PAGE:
"Employers in the service sector have convinced the current Employment and Immigration Minister that the sky will fall if the minimum wage is given even a modest boost. But the evidence from right here in Alberta shows that increasing the minimum is something that is all up side and no down side," says McGowan. "There is much to be gained and nothing to be feared."
The Alberta Federation of Labour conducted a five-year analysis of the occupations most likely to pay minimum or low wages - retail sales, cashiers and clerks, food and beverage service, and travel and accommodation retail services.
The AFL examined the number of Albertans employed in these sectors after increases in the minimum wage. Since 2005, Alberta has made four upward adjustments to the minimum wage and every time, the number of Albertans working in retail sales, food and beverage service, and travel/accommodation increased after the minimum wage went up.
- In 2005, the minimum wage was boosted from $5.90 to $7.00 per hour. One year after the increase, there were 26,700 more Albertans working in the food and beverage, service, and travel/accommodation industries.
- In September 2007, the Alberta government boosted the minimum wage from $7.00 to $8.00 per hour. In April 2008, they increased it again to $8.40 per hour. In the 8-month interval between increases to the minimum wage - and just as the global credit crisis was beginning to shake business and consumer confidence - the number of Albertans working in the food and beverage, retail, and travel/accommodation industries grew from a total of 342,800 employees to 363,300.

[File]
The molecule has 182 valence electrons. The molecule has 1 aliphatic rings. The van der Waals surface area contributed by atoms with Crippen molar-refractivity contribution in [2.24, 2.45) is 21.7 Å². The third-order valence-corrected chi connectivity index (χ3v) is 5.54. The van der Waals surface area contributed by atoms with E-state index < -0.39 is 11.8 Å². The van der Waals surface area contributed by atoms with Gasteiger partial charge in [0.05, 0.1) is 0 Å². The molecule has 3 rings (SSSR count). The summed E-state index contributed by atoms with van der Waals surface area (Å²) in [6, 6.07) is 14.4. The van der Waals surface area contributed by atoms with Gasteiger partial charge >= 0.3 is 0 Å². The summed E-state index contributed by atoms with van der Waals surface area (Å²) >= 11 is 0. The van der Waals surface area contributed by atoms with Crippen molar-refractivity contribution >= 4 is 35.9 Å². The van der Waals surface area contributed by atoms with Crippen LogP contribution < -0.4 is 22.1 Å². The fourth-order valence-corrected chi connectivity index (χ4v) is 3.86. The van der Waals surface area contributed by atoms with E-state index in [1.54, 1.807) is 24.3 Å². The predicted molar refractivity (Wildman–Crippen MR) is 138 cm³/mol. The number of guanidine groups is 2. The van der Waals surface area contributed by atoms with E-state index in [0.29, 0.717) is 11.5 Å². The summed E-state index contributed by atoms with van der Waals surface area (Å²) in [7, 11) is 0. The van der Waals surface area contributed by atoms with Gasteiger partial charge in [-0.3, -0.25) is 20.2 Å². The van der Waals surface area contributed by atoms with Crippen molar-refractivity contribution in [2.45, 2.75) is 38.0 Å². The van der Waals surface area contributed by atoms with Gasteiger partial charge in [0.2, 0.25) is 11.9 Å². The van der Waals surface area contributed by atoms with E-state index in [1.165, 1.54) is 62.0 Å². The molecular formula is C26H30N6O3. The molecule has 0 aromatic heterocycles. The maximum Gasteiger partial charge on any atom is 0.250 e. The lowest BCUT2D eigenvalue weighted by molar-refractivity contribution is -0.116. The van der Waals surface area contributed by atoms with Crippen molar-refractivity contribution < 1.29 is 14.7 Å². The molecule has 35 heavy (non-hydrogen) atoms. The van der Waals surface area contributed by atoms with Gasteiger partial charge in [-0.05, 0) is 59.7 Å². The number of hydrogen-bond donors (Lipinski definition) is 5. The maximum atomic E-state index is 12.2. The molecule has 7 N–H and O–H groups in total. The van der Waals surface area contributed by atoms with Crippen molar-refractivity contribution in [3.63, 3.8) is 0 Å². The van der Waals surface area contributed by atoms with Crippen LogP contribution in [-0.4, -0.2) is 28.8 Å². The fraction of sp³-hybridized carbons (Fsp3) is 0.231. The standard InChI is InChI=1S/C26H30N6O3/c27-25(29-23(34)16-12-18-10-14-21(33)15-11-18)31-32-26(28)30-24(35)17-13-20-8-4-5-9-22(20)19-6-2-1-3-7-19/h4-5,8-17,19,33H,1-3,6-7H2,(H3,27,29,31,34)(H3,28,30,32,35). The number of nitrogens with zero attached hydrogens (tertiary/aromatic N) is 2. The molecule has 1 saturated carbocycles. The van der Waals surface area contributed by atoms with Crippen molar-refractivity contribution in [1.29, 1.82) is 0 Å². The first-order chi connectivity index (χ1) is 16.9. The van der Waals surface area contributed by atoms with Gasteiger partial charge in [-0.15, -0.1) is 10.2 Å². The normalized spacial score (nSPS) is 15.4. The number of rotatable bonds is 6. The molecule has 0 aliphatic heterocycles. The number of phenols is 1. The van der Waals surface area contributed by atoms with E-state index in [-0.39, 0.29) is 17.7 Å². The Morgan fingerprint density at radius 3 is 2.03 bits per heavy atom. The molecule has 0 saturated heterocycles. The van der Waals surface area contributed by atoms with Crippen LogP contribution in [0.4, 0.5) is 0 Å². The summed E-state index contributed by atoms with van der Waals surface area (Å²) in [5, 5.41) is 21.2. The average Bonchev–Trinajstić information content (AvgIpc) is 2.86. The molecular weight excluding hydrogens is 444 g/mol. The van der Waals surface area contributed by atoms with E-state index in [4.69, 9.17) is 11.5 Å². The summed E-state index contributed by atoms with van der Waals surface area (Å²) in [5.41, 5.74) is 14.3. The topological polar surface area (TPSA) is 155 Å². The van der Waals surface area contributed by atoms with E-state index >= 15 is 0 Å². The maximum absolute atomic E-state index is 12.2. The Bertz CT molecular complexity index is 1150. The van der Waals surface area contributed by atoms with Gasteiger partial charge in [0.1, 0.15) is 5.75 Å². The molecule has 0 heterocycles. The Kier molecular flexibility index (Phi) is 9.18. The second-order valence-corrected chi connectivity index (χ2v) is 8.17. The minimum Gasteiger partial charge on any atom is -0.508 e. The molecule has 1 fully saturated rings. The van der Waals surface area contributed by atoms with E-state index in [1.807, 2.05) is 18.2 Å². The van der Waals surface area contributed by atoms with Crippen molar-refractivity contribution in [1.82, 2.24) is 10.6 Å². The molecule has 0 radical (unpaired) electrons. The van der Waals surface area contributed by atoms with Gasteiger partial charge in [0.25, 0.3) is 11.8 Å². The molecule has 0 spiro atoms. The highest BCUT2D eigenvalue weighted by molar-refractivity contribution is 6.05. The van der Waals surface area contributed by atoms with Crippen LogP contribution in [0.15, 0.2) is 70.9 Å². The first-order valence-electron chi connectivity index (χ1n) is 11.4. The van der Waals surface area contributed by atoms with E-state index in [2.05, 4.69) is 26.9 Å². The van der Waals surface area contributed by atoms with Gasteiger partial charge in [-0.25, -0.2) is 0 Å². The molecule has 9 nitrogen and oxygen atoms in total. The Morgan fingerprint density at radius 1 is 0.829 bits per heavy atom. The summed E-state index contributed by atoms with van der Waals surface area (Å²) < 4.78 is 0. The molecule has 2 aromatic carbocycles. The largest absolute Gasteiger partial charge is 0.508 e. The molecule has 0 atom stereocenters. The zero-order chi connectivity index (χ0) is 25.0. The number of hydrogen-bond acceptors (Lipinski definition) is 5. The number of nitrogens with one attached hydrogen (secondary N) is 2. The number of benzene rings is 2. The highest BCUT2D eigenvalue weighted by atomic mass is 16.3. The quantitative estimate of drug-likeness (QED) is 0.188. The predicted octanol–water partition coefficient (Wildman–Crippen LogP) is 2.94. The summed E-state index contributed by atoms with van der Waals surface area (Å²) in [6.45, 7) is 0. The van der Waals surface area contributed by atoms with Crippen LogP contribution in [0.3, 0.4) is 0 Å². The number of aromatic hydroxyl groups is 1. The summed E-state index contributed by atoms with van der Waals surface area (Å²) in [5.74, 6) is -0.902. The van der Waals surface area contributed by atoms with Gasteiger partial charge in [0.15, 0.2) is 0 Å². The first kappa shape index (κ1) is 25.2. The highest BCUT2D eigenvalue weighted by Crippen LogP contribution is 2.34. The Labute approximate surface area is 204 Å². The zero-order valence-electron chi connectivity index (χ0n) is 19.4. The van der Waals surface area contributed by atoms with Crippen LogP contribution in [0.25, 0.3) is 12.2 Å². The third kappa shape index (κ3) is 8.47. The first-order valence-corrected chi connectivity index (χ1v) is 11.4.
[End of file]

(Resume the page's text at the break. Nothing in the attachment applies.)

- The minimum wage went from $8.40 to $8.80 in April 2009. There were 380,100 Albertans working in service industries in April 2009. There are currently 399,500 Albertans working in service industries. At the same time, Alberta unemployment increased from 6% in April 2009 to 7.4% in May 2010.
"When Minister Lukaszuk chose to freeze the minimum wage, he justified the decision by claiming that tying the minimum wage to the average weekly earnings index costs jobs. Our research shows these arguments aren't based on evidence, but are simply the product of some employer groups' imaginations," said McGowan.
"If hardship is claimed, it should be accompanied by proof. But there is no credible, publicly available evidence to show that predictable and reasonable increases to the minimum wage lead to job losses," concludes McGowan.
McGowan's presentation was one of several made Wednesday to an all-party committee of the provincial Legislature that is reviewing the government's current policy of indexing the minimum wage annually to match changes in the Alberta's average weekly earnings index. The policy was suspended earlier this year by Employment and Immigration Minister Thomas Lukaszuk, pending the review.
Gil McGowan, President, Alberta Federation of Labour, 780-218-9888
Source: Statistics Canada, National Occupational Classification, Alberta, monthly, 2005-2010. CANSIM.